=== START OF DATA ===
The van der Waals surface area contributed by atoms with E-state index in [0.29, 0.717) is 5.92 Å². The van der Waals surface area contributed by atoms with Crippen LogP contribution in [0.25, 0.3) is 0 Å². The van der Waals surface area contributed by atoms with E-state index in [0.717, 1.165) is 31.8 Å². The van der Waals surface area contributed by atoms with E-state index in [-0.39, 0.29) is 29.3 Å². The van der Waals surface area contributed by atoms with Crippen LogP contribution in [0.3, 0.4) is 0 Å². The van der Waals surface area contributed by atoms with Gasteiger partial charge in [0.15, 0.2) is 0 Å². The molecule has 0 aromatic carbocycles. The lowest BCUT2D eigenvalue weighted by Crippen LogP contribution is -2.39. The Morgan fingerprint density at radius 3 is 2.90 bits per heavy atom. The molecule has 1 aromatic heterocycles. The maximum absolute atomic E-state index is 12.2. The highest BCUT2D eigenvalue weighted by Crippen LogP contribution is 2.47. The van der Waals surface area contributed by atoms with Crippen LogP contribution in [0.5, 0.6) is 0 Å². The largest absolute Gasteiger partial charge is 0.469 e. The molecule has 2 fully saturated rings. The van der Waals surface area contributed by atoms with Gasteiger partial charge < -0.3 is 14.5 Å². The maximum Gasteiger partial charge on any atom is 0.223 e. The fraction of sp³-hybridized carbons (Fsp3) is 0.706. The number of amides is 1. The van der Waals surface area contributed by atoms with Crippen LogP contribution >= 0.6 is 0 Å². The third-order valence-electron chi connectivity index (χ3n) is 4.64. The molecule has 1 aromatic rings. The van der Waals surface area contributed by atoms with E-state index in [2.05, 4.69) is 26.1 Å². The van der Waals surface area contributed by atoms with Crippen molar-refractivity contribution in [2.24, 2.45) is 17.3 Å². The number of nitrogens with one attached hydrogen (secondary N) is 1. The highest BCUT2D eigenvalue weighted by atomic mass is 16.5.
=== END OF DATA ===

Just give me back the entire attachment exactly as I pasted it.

The van der Waals surface area contributed by atoms with E-state index in [0.29, 0.717) is 5.92 Å². The van der Waals surface area contributed by atoms with Crippen LogP contribution in [0.25, 0.3) is 0 Å². The van der Waals surface area contributed by atoms with E-state index in [0.717, 1.165) is 31.8 Å². The van der Waals surface area contributed by atoms with E-state index in [-0.39, 0.29) is 29.3 Å². The van der Waals surface area contributed by atoms with Crippen LogP contribution in [0.3, 0.4) is 0 Å². The van der Waals surface area contributed by atoms with Gasteiger partial charge in [0.15, 0.2) is 0 Å². The molecule has 0 aromatic carbocycles. The lowest BCUT2D eigenvalue weighted by Crippen LogP contribution is -2.39. The Morgan fingerprint density at radius 3 is 2.90 bits per heavy atom. The molecule has 1 aromatic heterocycles. The maximum absolute atomic E-state index is 12.2. The highest BCUT2D eigenvalue weighted by Crippen LogP contribution is 2.47. The van der Waals surface area contributed by atoms with Crippen LogP contribution in [0.5, 0.6) is 0 Å². The largest absolute Gasteiger partial charge is 0.469 e. The molecule has 2 fully saturated rings. The van der Waals surface area contributed by atoms with Gasteiger partial charge < -0.3 is 14.5 Å². The maximum Gasteiger partial charge on any atom is 0.223 e. The fraction of sp³-hybridized carbons (Fsp3) is 0.706. The number of amides is 1. The van der Waals surface area contributed by atoms with Crippen LogP contribution >= 0.6 is 0 Å². The third-order valence-electron chi connectivity index (χ3n) is 4.64. The molecule has 1 aromatic rings. The van der Waals surface area contributed by atoms with E-state index in [2.05, 4.69) is 26.1 Å². The van der Waals surface area contributed by atoms with Crippen molar-refractivity contribution in [2.24, 2.45) is 17.3 Å². The number of nitrogens with one attached hydrogen (secondary N) is 1. The highest BCUT2D eigenvalue weighted by atomic mass is 16.5.